Shorter, lighter, and easier to maneuver, the Econoline pickup was also less expensive than a conventional pickup. With a cargo box measuring over seven feet, it was a perfect choice for running local deliveries, errands around the farm, or weekend swap-meets.
Ford debuted their new line of cab-over light-duty vans and pickups in
1961, they were an immediate success. But the idea of placing seats
above the front wheels (allowing the cab to be shorter and the bed to be
longer) was not new. In 1950, Volkswagen had introduced the forward
control, rear-engine Transporter, which arrived in America in 1954. In
1957, the Willys-Overland company offered their 4-wheel-drive FC-150 and FC-170 cab-over pickups. The FC designation stood for forward control.
Econoline series was based on their compact Falcon model. Unibody
construction allowed the truck to be light; the body also functioned as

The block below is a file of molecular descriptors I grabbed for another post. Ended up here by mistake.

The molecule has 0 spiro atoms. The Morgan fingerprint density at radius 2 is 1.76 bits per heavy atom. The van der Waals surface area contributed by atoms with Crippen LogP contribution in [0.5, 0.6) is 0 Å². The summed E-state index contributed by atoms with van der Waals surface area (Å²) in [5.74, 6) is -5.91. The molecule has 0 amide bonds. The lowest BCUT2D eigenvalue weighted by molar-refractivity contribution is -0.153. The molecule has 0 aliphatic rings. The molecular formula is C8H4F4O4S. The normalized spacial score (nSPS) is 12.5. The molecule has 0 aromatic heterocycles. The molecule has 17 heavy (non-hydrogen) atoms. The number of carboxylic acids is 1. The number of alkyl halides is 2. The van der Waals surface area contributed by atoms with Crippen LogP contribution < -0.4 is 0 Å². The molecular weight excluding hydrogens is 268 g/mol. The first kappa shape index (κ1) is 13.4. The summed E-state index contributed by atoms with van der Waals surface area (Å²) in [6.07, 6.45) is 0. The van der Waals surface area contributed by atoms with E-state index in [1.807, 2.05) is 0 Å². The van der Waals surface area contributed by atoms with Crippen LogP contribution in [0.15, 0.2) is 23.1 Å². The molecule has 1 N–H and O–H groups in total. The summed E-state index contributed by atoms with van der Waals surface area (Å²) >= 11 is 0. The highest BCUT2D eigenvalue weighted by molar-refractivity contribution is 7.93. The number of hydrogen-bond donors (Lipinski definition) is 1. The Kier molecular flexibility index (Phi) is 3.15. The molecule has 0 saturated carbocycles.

the frame, to which the running gear was attached. The cab-over design
required the motor to sit over the front axle, which made the truck
front-heavy. To offset this, a 165-pound weight was mounted underneath
the truck over the rear wheels. Up front an I-Beam axle was used,
suspended by leaf springs. With a curb-weight of about 2,500 pounds,
power-steering wasn't really needed and never offered.
the first year of production, all models were powered by Ford's
85-horsepower, six-cylinder, 144-cid engine, which yielded 25-30 miles
per gallon. An optional 170-cid motor was available the following year.
Inside, the driver and passenger sat above the front wheels, and shared
the interior with the engine, which was positioned between the seats
underneath an insulated cover. The steering column stood up nearly
vertical from the floor, and held the three-speed manual shifter.
1963 payload capacity was increased, and an optional custom cab was
offered. A heavy-duty package included a reinforced frame, stiffer
springs, 14-inch wheels and tires, and a stronger rear axle. 1963 would
be the Econoline pickup's highest output, with over 11,000 sold. An
automatic transmission option became available in 1964. The following
year Econoline models received larger and stronger bumpers. For 1967,
upgrades included a dual-brake master cylinder, padded sun visors,
two-speed wipers, and back-up lamps.
With a diminishing demand
for light-duty pickups, competition from Chevy and Dodge, and sales
falling under 3,000 units for two consecutive years, 1967 would be the
last year for the Econoline pickup.